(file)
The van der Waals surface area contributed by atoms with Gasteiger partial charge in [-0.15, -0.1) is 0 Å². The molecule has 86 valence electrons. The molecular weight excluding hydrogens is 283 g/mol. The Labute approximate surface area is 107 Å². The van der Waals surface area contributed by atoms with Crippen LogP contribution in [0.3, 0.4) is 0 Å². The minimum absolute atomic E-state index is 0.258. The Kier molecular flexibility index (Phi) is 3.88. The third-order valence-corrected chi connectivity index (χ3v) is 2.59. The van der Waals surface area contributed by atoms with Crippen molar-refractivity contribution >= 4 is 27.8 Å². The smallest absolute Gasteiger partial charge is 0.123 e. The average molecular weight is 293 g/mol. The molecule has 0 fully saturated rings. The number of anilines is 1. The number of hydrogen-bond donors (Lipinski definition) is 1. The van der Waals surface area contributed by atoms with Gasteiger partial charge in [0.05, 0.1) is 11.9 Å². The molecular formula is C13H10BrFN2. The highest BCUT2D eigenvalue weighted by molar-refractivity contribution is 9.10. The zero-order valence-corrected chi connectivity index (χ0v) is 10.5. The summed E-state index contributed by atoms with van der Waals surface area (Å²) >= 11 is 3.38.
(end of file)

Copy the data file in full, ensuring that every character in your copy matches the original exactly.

The van der Waals surface area contributed by atoms with Gasteiger partial charge in [-0.15, -0.1) is 0 Å². The molecule has 86 valence electrons. The molecular weight excluding hydrogens is 283 g/mol. The Labute approximate surface area is 107 Å². The van der Waals surface area contributed by atoms with Crippen LogP contribution in [0.3, 0.4) is 0 Å². The minimum absolute atomic E-state index is 0.258. The Kier molecular flexibility index (Phi) is 3.88. The third-order valence-corrected chi connectivity index (χ3v) is 2.59. The van der Waals surface area contributed by atoms with Crippen molar-refractivity contribution >= 4 is 27.8 Å². The smallest absolute Gasteiger partial charge is 0.123 e. The average molecular weight is 293 g/mol. The molecule has 0 fully saturated rings. The number of anilines is 1. The number of hydrogen-bond donors (Lipinski definition) is 1. The van der Waals surface area contributed by atoms with Gasteiger partial charge in [0.05, 0.1) is 11.9 Å². The molecular formula is C13H10BrFN2. The highest BCUT2D eigenvalue weighted by molar-refractivity contribution is 9.10. The zero-order valence-corrected chi connectivity index (χ0v) is 10.5. The summed E-state index contributed by atoms with van der Waals surface area (Å²) >= 11 is 3.38.